Once you have seen the face of the machine, you can no longer keep on with the meaningless conversations, you can’t even read the newspapers. All you want to do is kiss the earth and make love to somebody, in spirit. To breathe, in spirit. To hold on to the rope that leads you home, hold on to it with both hands, hold on to it like your life depends on it, and not let go. I suspect that those who are still excited about the newspapers, haven’t seen the face of the machine.
If world leaders were parents, we would have a very strange selection: On one end of the spectrum, a crazy, militarized parent with a whip who beats his child any time he does something forbidden, and on the other end, a neurotic, passive aggressive parent who feeds the child too much chocolate to earn popularity, and secretly slips meds into his soup so that the child remains a little disoriented at all times, and needs daddy.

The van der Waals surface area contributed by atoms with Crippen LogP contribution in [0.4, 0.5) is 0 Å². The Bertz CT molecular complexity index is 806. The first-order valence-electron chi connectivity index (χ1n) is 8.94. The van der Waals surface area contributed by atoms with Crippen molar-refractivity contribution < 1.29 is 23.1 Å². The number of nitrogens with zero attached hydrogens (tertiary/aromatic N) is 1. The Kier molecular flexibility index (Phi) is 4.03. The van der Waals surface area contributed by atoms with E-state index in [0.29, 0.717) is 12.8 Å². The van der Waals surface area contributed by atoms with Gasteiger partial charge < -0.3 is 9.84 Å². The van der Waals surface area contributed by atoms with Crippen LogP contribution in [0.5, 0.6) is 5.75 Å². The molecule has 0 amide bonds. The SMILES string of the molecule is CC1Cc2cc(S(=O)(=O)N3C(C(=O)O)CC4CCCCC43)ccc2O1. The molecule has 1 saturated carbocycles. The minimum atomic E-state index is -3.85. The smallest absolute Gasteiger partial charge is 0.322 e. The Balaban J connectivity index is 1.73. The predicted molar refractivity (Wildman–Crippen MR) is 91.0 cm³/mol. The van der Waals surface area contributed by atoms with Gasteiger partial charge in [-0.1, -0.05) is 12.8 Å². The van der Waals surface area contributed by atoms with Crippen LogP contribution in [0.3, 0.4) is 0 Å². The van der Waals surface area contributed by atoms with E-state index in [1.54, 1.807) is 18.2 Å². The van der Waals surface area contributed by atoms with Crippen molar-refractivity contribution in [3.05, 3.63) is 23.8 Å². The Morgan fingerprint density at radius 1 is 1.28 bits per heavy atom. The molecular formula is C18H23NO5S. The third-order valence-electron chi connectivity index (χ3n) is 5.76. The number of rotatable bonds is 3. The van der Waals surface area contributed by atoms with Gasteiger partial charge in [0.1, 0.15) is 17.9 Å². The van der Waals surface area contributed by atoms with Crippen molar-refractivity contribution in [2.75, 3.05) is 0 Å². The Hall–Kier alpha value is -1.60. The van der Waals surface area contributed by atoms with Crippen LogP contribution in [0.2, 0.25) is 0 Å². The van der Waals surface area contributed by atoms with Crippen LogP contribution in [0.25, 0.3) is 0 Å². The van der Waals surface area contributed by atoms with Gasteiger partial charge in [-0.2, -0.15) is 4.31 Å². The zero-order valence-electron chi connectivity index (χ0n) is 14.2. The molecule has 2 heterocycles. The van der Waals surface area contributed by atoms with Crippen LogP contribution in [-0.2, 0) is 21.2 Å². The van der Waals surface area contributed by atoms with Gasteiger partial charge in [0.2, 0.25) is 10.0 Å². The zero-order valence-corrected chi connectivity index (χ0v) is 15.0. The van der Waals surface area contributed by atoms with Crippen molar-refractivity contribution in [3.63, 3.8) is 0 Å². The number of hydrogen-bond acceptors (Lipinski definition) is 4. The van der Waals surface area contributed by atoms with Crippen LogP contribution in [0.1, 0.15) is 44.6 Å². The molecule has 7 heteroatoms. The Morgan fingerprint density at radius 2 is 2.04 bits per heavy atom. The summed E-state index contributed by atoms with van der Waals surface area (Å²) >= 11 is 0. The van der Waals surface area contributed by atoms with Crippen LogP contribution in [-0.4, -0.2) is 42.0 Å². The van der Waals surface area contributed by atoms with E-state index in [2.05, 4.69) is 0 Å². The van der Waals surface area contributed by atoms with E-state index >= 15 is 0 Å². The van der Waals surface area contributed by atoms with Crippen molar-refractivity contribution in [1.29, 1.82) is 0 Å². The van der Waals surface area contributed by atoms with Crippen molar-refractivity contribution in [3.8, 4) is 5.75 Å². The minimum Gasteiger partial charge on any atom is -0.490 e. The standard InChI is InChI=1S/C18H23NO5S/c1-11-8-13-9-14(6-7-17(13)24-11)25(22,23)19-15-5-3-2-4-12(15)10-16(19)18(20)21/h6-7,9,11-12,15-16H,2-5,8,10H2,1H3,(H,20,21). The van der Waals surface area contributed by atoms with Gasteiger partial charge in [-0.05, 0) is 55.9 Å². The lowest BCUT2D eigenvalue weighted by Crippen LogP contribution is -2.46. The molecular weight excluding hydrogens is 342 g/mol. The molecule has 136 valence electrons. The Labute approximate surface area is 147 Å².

The funny thing, if either child were to rebel (against the whip, or against the soup meds), things would get very dramatic and ugly, very quickly.
As a newcomer to this land, I know that stereotyping is an American sport. It is very much in your face if you grew up elsewhere. Being stereotyped by those who don’t understand your culture and never visited your home, is annoying as hell. But I think that when it comes to stereotyping American indigenous people in their own land, and using their spiritually significant symbols for costumes, it’s a whole different level of obnoxiousness.